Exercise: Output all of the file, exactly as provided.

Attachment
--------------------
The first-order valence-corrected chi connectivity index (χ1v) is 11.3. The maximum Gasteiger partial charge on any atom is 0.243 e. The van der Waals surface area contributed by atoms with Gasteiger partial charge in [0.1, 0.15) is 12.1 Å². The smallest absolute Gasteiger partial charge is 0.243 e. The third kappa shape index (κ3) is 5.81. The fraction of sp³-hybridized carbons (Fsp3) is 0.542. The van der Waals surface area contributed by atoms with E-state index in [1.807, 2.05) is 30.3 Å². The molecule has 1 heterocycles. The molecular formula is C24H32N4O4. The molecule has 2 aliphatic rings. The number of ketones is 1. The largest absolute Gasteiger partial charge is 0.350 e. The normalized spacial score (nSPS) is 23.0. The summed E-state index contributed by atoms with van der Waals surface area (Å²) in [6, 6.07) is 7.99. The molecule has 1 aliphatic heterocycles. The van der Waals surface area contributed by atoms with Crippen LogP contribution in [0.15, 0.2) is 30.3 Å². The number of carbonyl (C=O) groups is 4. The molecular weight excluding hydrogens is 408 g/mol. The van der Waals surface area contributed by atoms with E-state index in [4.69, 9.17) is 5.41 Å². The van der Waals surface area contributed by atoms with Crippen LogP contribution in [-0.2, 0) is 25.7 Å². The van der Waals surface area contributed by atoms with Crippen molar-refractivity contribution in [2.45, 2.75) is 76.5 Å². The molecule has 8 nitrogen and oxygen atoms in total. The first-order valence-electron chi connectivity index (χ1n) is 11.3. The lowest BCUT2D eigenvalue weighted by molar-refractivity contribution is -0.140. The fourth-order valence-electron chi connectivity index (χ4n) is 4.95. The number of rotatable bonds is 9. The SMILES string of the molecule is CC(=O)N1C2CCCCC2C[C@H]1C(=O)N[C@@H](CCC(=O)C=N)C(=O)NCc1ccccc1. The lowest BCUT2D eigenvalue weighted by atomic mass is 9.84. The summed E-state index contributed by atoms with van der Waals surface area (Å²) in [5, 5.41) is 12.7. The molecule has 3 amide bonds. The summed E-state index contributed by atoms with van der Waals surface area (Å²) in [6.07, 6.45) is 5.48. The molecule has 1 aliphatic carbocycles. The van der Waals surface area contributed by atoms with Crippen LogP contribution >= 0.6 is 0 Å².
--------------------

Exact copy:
The first-order valence-corrected chi connectivity index (χ1v) is 11.3. The maximum Gasteiger partial charge on any atom is 0.243 e. The van der Waals surface area contributed by atoms with Gasteiger partial charge in [0.1, 0.15) is 12.1 Å². The smallest absolute Gasteiger partial charge is 0.243 e. The third kappa shape index (κ3) is 5.81. The fraction of sp³-hybridized carbons (Fsp3) is 0.542. The van der Waals surface area contributed by atoms with E-state index in [1.807, 2.05) is 30.3 Å². The molecule has 1 heterocycles. The molecular formula is C24H32N4O4. The molecule has 2 aliphatic rings. The number of ketones is 1. The largest absolute Gasteiger partial charge is 0.350 e. The normalized spacial score (nSPS) is 23.0. The summed E-state index contributed by atoms with van der Waals surface area (Å²) in [6, 6.07) is 7.99. The molecule has 1 aliphatic heterocycles. The van der Waals surface area contributed by atoms with Crippen LogP contribution in [0.15, 0.2) is 30.3 Å². The number of carbonyl (C=O) groups is 4. The molecular weight excluding hydrogens is 408 g/mol. The van der Waals surface area contributed by atoms with E-state index in [4.69, 9.17) is 5.41 Å². The van der Waals surface area contributed by atoms with Crippen LogP contribution in [-0.2, 0) is 25.7 Å². The van der Waals surface area contributed by atoms with Crippen molar-refractivity contribution in [2.45, 2.75) is 76.5 Å². The molecule has 8 nitrogen and oxygen atoms in total. The first-order valence-electron chi connectivity index (χ1n) is 11.3. The lowest BCUT2D eigenvalue weighted by molar-refractivity contribution is -0.140. The fourth-order valence-electron chi connectivity index (χ4n) is 4.95. The number of rotatable bonds is 9. The SMILES string of the molecule is CC(=O)N1C2CCCCC2C[C@H]1C(=O)N[C@@H](CCC(=O)C=N)C(=O)NCc1ccccc1. The lowest BCUT2D eigenvalue weighted by atomic mass is 9.84. The summed E-state index contributed by atoms with van der Waals surface area (Å²) in [5, 5.41) is 12.7. The molecule has 3 amide bonds. The summed E-state index contributed by atoms with van der Waals surface area (Å²) in [6.07, 6.45) is 5.48. The molecule has 1 aliphatic carbocycles. The van der Waals surface area contributed by atoms with Crippen LogP contribution >= 0.6 is 0 Å².